In 1979, GAO reported that the vast majority of urban teens in the program “were exposed to a worksite where good work habits were not learned or reinforced, or realistic ideas on expectations in the real world of work were not fostered.” In 1980, Vice President Mondale’s Task Force on Youth Unemployment reported, “Private employment experience is deemed far more attractive to prospective employers than public work” because of the bad habits and attitudes spurred by government programs.
“Make work” and “fake work” are a grave disservice to young people. But the same problems permeated programs in the Obama era. In Boston, federally-subsidized summer job workers donned puppets to greet visitors to an aquarium. In Laurel, Maryland, “Mayor’s Summer Jobs” participants put in time serving as a “building escort.” In Washington, D.C., kids were paid to diddle with “schoolyard butterfly habitats” and littered the streets with leaflets about the Green Summer Job Corps. In Florida, subsidized summer job participants “practiced firm handshakes to ensure that employers quickly understand their serious intent to work,” the Orlando Sentinel reported. And folks wonder why so many young people cannot comprehend the meaning of “work.”
Cosseting kids has been a jobs program for social workers but a disaster for the supposed beneficiaries. Teen labor force participation (for ages 16 to 19) declined from 58 percent in 1979 to 42 percent in 2004 and roughly 35 percent in 2018. It’s not like, instead of finding a job, kids stay home and read Shakespeare, master Algebra, or learn to code.
As teens became less engaged in society via work, mental health problems became far more prevalent. The Centers for Disease Control and Prevention found that in “the 10 years leading up to the pandemic, feelings of persistent sadness and hopelessness—as well as suicidal thoughts and behaviors—increased by about 40 percent among young people.”
The troubled teen years are producing dark harvests on campus. Between 2008 and 2019, the number of undergraduate students diagnosed with anxiety increased by 134 percent, 106 percent for depression, 57 percent for bipolar disorder, 72 percent for ADHD, 67 percent for schizophrenia, and 100 percent for anorexia, according to the National College Health Assessment.
Those rates are much worse post-pandemic. As psychiatrist Thomas Szasz observed, “The greatest analgesic, soporific, stimulant, tranquilizer, narcotic, and to some extent even antibiotic – in short, the closest thing to a genuine panacea – known to medical science is work.”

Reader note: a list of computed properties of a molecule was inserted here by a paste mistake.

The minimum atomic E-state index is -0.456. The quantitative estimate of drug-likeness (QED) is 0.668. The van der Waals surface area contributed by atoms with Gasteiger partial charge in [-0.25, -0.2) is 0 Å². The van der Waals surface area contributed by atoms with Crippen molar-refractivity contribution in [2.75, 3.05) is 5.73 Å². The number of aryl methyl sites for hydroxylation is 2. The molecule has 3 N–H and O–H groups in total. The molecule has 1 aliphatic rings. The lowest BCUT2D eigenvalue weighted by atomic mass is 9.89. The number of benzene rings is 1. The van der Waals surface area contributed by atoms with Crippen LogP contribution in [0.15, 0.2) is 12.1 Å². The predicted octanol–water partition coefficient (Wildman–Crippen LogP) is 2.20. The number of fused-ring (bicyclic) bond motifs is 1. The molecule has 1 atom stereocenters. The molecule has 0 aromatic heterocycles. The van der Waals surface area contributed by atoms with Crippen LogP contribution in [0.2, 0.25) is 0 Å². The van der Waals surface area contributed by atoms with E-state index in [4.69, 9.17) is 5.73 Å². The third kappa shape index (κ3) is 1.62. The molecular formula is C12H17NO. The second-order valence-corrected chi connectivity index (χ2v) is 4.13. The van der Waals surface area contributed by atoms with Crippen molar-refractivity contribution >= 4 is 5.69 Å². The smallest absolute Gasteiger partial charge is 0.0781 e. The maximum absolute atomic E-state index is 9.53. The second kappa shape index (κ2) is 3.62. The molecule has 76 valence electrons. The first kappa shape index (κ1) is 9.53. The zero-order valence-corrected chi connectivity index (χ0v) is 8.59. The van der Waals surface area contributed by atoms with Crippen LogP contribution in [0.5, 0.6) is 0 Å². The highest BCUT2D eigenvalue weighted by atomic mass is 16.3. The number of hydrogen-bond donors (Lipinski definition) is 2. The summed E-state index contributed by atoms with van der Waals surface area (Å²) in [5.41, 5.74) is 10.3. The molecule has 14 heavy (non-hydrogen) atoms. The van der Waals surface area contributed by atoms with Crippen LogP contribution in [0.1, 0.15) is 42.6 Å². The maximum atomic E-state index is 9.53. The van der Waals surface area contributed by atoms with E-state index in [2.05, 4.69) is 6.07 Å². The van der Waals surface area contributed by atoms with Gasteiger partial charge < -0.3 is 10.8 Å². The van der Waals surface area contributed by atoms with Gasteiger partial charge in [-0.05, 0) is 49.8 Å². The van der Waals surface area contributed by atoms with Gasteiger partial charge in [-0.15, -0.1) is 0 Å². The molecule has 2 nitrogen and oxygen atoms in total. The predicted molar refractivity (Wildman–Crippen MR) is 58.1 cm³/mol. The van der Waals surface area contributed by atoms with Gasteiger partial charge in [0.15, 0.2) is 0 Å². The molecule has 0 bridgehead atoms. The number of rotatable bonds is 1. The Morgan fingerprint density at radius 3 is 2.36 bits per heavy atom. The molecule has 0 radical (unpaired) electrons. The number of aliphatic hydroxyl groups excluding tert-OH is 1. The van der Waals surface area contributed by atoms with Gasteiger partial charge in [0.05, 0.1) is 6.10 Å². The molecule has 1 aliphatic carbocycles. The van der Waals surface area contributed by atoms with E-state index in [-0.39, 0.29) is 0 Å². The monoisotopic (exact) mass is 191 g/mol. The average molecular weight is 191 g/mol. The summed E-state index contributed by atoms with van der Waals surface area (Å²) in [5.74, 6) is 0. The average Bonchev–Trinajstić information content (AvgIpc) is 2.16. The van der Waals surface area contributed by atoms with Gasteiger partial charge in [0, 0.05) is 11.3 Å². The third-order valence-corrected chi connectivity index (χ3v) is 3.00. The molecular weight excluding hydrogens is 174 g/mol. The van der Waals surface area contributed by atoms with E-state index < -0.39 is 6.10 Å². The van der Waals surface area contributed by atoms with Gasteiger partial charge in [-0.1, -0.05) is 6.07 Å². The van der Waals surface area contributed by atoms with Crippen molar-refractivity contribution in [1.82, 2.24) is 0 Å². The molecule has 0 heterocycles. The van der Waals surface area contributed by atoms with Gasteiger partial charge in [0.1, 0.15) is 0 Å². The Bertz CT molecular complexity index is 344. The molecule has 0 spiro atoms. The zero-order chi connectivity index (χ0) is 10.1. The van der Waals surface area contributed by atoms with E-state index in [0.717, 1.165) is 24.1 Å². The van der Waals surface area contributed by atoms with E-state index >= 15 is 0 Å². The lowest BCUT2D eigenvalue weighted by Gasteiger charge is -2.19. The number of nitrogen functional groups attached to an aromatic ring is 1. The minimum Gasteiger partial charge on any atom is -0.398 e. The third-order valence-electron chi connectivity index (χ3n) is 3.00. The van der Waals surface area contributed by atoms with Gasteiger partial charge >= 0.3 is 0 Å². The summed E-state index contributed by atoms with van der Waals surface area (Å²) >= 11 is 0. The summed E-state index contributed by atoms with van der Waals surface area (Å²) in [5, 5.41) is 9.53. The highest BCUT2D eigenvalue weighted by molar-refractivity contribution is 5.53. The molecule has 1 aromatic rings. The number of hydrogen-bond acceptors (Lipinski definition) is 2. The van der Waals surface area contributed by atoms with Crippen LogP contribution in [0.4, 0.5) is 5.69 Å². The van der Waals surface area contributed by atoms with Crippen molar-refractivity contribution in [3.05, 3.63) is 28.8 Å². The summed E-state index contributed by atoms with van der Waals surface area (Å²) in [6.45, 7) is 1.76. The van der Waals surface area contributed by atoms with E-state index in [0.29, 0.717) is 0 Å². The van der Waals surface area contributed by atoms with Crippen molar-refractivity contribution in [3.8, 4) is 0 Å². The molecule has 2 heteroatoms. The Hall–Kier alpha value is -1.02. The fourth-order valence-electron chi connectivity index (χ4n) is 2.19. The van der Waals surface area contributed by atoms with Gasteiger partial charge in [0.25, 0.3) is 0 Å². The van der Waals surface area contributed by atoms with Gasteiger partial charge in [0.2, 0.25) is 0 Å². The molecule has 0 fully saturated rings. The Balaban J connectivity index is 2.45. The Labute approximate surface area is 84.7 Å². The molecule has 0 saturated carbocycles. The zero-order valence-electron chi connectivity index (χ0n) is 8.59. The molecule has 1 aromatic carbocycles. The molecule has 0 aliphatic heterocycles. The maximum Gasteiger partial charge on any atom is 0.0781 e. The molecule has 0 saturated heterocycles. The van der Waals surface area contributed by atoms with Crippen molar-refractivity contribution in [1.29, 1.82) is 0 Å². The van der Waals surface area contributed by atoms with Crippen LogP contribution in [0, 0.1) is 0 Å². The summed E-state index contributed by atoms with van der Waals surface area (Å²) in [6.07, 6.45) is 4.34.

Those who fret about the dangers that teens face on the job need to recognize the “opportunity cost” of young adults perpetuating their childhood and their dependence. Sure, there are perils in the workplace. But as Thoreau wisely observed, “A man sits as many risks as he runs.”
How to save 4 million lives every year
Dr. Bjorn Lomborg researches the smartest ways to do good. With his think tank, the Copenhagen Consensus, he has worked with hundreds of the world’s top economists and seven Nobel Laureates to find and promote the most effective solutions to the world’s greatest challenges, from disease and hunger to climate and education.
UPDATE: Red Deer RCMP arrest 31 year old Chad Wickett for conspiracy to commit murder
Tina Turner, unstoppable superstar whose hits included ‘What’s Love Got to Do With It,’ dead at 83
More than 10,000 squares kilometres of land has burned in Alberta due to wildfires
“High school has shown us who we are and how we can take forward what we’ve learned and apply it to whatever we encounter in the future.”
Brownstone Institute1 day ago
How Major Media Suppressed My COVID Journalism
Bruce Dowbiggin1 day ago
Succession Planning: Justin’s Excellent Chinese Adventure
Community1 day ago
Run/Hike for Red Deer Hospice Takes Place This Sunday at Bower Ponds
Brownstone Institute1 day ago
Sorry, This Is Not Going Away
2023 Election1 day ago
UCP leader Smith says she is ‘delighted’ by endorsements from Harper, Poilievre
Crime1 day ago
US cities hope crime strategies keep homicide numbers dropping and prevent summer surge
Business1 day ago
StatCan report casts clouds on claims of a widespread labour shortage in Canada
Sports1 day ago
18-year-old Adam Fantilli scores as Canada advances to final of ice hockey worlds